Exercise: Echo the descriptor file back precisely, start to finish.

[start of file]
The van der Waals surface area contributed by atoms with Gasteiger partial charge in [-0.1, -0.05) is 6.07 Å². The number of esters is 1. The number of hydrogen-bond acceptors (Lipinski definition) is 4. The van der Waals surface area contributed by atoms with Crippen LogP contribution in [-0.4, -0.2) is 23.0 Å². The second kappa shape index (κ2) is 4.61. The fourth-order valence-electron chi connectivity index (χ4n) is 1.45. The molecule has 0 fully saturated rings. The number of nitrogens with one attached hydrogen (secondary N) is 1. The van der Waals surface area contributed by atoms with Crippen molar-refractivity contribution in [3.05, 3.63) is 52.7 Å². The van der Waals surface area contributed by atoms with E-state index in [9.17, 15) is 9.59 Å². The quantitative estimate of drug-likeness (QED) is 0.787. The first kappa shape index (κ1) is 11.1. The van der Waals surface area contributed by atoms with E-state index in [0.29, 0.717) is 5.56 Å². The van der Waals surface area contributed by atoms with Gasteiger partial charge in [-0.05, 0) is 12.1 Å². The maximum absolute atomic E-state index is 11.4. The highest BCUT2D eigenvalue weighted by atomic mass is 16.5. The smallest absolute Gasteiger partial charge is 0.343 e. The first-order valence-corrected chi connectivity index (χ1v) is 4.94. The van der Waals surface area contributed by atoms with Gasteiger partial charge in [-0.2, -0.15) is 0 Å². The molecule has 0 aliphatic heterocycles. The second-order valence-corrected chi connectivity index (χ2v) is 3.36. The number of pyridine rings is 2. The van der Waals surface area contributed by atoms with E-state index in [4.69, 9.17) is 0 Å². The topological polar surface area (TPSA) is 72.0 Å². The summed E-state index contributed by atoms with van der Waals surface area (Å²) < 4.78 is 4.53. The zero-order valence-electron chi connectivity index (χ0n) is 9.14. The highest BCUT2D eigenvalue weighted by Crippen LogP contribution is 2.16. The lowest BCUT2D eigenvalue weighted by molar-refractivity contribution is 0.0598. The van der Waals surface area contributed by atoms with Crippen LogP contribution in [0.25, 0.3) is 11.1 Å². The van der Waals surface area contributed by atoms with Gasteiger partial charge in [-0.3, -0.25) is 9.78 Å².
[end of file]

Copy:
The van der Waals surface area contributed by atoms with Gasteiger partial charge in [-0.1, -0.05) is 6.07 Å². The number of esters is 1. The number of hydrogen-bond acceptors (Lipinski definition) is 4. The van der Waals surface area contributed by atoms with Crippen LogP contribution in [-0.4, -0.2) is 23.0 Å². The second kappa shape index (κ2) is 4.61. The fourth-order valence-electron chi connectivity index (χ4n) is 1.45. The molecule has 0 fully saturated rings. The number of nitrogens with one attached hydrogen (secondary N) is 1. The van der Waals surface area contributed by atoms with Crippen molar-refractivity contribution in [3.05, 3.63) is 52.7 Å². The van der Waals surface area contributed by atoms with E-state index in [9.17, 15) is 9.59 Å². The quantitative estimate of drug-likeness (QED) is 0.787. The first kappa shape index (κ1) is 11.1. The van der Waals surface area contributed by atoms with E-state index in [0.29, 0.717) is 5.56 Å². The van der Waals surface area contributed by atoms with Gasteiger partial charge in [-0.05, 0) is 12.1 Å². The maximum absolute atomic E-state index is 11.4. The highest BCUT2D eigenvalue weighted by atomic mass is 16.5. The smallest absolute Gasteiger partial charge is 0.343 e. The first-order valence-corrected chi connectivity index (χ1v) is 4.94. The van der Waals surface area contributed by atoms with Gasteiger partial charge in [-0.2, -0.15) is 0 Å². The molecule has 0 aliphatic heterocycles. The second-order valence-corrected chi connectivity index (χ2v) is 3.36. The number of pyridine rings is 2. The van der Waals surface area contributed by atoms with E-state index in [4.69, 9.17) is 0 Å². The topological polar surface area (TPSA) is 72.0 Å². The summed E-state index contributed by atoms with van der Waals surface area (Å²) < 4.78 is 4.53. The zero-order valence-electron chi connectivity index (χ0n) is 9.14. The highest BCUT2D eigenvalue weighted by Crippen LogP contribution is 2.16. The lowest BCUT2D eigenvalue weighted by molar-refractivity contribution is 0.0598. The van der Waals surface area contributed by atoms with Crippen LogP contribution in [0.25, 0.3) is 11.1 Å². The van der Waals surface area contributed by atoms with Gasteiger partial charge in [-0.3, -0.25) is 9.78 Å².